In an earlier article in The ByWay (newspaper serving Garfield, Piute, and Wayne Counties, Utah), I discussed the meaning of liberty (https://eclecticmusings.blog/2021/03/16/our-heritage-liberty-what-is-it-why-is-it-important/). Now I wish to address some serious threats to liberty, both as foreseen by our Founding Fathers, and as they currently manifest in society. Those threats are 1. lack of and/or inadequate/inappropriate education 2. becoming a lawless and immoral people lacking in self-restraint.
In his second annual speech to Congress, Dec. 5, 1810, President James Madison declared, “…it is universally admitted that a well-instructed people alone can be permanently a free people…”
Fourteen years prior, President George Washington declared to Congress,
The more homogenous our citizens can be made in these particulars the greater will be our prospect of permanent union; and a primary object of such a national institution should be the education of our youth in the science of government. In a republic what species of knowledge can be equally important and what duty more pressing on its legislature than to patronize a plan for communicating it to those who are to be the future guardians of the liberties of the country? (emphasis added)
From these two quotes (of many possible), it can be clearly seen that the Founders considered education in the principles of liberty upon which the Constitution was established as vital to the maintenance of both liberty and union.
Where do we stand on this today?
When I was in high school in the 60’s, our Social Studies textbooks proclaimed that the Constitution was too difficult for most people to understand, therefore, interpretation of it should be left to lawyers and legal scholars.
The situation today has only gotten worse. Most adults today know very little of the Constitution and even less of the history of civilizations and the principles of liberty upon which it was based. A great many proudly declare their support for both the Constitution and liberty, but they have rarely, if ever, read it from beginning to end, and they certainly have not taught their children the principles of liberty – as evidenced by widespread public support for ever expanding government programs that have been handing out benefits of various kinds, at the expense of little bits of liberty, for generations. One must therefore conclude that we have failed, for multiple generations, to maintain the instruction and education needed in order to sustain either the Constitution, liberty, or union within the nation.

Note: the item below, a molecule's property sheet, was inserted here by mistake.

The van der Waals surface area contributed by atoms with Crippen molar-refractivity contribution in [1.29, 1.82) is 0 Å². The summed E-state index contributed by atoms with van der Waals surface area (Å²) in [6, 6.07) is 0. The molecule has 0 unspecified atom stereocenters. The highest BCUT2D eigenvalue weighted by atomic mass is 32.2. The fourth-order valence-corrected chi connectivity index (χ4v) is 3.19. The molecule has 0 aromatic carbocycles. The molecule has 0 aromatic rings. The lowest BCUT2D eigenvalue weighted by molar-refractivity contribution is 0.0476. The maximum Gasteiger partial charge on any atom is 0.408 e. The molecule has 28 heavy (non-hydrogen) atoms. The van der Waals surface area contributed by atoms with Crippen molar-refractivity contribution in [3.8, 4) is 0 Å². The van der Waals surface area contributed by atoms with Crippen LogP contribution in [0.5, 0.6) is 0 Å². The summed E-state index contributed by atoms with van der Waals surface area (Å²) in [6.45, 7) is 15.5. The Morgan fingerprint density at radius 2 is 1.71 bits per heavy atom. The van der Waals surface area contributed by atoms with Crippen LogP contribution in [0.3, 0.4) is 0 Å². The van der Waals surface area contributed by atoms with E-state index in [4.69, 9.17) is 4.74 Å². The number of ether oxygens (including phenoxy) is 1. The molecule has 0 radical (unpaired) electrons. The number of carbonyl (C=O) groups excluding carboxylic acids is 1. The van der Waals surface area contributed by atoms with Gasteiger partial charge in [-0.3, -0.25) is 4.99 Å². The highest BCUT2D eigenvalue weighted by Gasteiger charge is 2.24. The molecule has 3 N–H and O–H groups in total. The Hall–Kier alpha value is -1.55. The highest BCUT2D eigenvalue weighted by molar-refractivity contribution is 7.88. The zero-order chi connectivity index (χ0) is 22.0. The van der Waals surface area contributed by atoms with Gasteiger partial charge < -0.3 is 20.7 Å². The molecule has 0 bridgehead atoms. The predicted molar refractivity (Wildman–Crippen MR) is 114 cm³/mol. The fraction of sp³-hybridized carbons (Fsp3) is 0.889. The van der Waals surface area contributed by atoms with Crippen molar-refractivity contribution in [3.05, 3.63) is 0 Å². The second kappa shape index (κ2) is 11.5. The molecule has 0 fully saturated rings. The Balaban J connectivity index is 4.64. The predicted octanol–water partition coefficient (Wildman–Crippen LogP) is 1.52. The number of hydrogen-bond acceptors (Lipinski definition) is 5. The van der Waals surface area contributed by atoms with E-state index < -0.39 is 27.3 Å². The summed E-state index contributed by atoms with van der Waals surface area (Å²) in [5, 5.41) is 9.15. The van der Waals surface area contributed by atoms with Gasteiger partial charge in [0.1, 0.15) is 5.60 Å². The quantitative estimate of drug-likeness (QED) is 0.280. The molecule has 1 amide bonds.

Benjamin Franklin in a 1787 letter stated quite succinctly, “Only a virtuous people are capable of freedom. As nations become corrupt and vicious, they have more need of masters.”
In a 1798 letter to the Officers of the Massachusetts militia, President John Adams wrote,
While our Country remains untainted with the Principles and manners, which are now producing desolation in so many Parts of the World: while she continues Sincere and incapable of insidious and impious Policy: We shall have the Strongest Reason to rejoice in the local destination assigned Us by Providence. But should the People of America, once become capable of that deep simulation towards one another and towards foreign nations, which assumes the Language of Justice and moderation while it is practicing Iniquity and Extravagance; and displays in the most captivating manner the charming Pictures of Candour frankness & sincerity while it is rioting in rapine and Insolence: this Country will be the most miserable Habitation in the World….Our Constitution was made only for a moral and religious People. It is wholly inadequate to the government of any other. (emphasis added)
Morality, virtue, and religion were therefore deemed essential to the preservation of liberty and the Constitution. This nation now wallows in an abominable loss of all three, and in other vices President Adams admonished against, returning once more to an abysmal failure of the education of multiple generations in the virtues necessary to the maintenance of liberty and the Constitution.
Senator Benjamin Hill of Georgia in an 1879 address to the US Senate said, “Who saves his country saves himself, saves all things, and all things saved do bless him. Who lets his country die lets all things die, dies himself ignobly, and all things dying curse him.”
We, the people of this nation, are at a crossroads.
By our actions we will either utterly and completely dispose of the Constitution through our continued ignorance of both what it actually says and the principles of liberty on which it was based, or, we will make the choice to educate ourselves and our children as to the exact words of this great document, the principles on which it was written – as described by the very words of the men who wrote it, and the principles of morality, virtue, and religion necessary to its maintenance.
Through this series of articles, I will explore the principles of liberty, the Constitution itself (especially the Bill of Rights), and the words of the Founding Fathers in juxtaposition to some of the specific threats to liberty we face at present. It is my hope that in so doing, at least some may find answers to uneasiness or questions they may have had, and, may find that there are peaceful means to countering the unconstitutional forces at work in our country today, as opposed to some who are arguing for violence as a remedy. As Paul, the ancient Apostle, told the Corinthians, “…where the Spirit of the Lord is, there is liberty.” (2 Cor. 3:17) May we choose liberty and the Spirit of the Lord!
To quote Robert Frost:
Two roads diverged in a wood, and I—
I took the one less traveled by,
And that has made all the difference.
Comments & shares welcome.